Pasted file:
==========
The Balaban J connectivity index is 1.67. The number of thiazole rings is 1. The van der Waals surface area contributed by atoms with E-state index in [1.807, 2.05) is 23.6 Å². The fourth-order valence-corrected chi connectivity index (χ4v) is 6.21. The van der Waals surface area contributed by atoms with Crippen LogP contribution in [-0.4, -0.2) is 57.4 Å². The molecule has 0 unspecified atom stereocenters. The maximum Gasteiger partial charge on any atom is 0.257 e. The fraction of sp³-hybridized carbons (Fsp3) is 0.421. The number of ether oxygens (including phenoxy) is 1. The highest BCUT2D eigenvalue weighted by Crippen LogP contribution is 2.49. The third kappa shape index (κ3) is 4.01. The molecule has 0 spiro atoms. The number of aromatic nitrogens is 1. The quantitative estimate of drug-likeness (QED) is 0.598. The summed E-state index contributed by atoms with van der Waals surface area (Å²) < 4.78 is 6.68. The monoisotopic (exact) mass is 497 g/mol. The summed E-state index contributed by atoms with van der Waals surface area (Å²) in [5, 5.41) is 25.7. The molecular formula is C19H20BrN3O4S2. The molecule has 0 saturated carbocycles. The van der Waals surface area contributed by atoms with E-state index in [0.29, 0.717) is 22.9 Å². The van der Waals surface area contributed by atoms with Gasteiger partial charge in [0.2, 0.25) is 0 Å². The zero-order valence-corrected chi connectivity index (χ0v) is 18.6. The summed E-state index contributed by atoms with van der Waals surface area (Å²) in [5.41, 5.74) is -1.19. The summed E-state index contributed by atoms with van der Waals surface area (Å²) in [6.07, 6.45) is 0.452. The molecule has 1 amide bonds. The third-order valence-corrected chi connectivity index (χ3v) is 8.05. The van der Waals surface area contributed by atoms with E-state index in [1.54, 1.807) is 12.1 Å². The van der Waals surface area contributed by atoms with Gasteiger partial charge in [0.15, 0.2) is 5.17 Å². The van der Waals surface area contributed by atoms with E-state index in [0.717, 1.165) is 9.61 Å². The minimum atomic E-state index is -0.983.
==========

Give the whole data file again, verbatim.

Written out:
The Balaban J connectivity index is 1.67. The number of thiazole rings is 1. The van der Waals surface area contributed by atoms with E-state index in [1.807, 2.05) is 23.6 Å². The fourth-order valence-corrected chi connectivity index (χ4v) is 6.21. The van der Waals surface area contributed by atoms with Crippen LogP contribution in [-0.4, -0.2) is 57.4 Å². The molecule has 0 unspecified atom stereocenters. The maximum Gasteiger partial charge on any atom is 0.257 e. The fraction of sp³-hybridized carbons (Fsp3) is 0.421. The number of ether oxygens (including phenoxy) is 1. The highest BCUT2D eigenvalue weighted by Crippen LogP contribution is 2.49. The third kappa shape index (κ3) is 4.01. The molecule has 0 spiro atoms. The number of aromatic nitrogens is 1. The quantitative estimate of drug-likeness (QED) is 0.598. The summed E-state index contributed by atoms with van der Waals surface area (Å²) < 4.78 is 6.68. The monoisotopic (exact) mass is 497 g/mol. The summed E-state index contributed by atoms with van der Waals surface area (Å²) in [5, 5.41) is 25.7. The molecular formula is C19H20BrN3O4S2. The molecule has 0 saturated carbocycles. The van der Waals surface area contributed by atoms with E-state index in [0.29, 0.717) is 22.9 Å². The van der Waals surface area contributed by atoms with Gasteiger partial charge in [0.2, 0.25) is 0 Å². The zero-order valence-corrected chi connectivity index (χ0v) is 18.6. The summed E-state index contributed by atoms with van der Waals surface area (Å²) in [5.41, 5.74) is -1.19. The summed E-state index contributed by atoms with van der Waals surface area (Å²) in [6.07, 6.45) is 0.452. The molecule has 1 amide bonds. The third-order valence-corrected chi connectivity index (χ3v) is 8.05. The van der Waals surface area contributed by atoms with E-state index in [1.54, 1.807) is 12.1 Å². The van der Waals surface area contributed by atoms with Gasteiger partial charge in [0.15, 0.2) is 5.17 Å². The van der Waals surface area contributed by atoms with E-state index in [0.717, 1.165) is 9.61 Å². The minimum atomic E-state index is -0.983.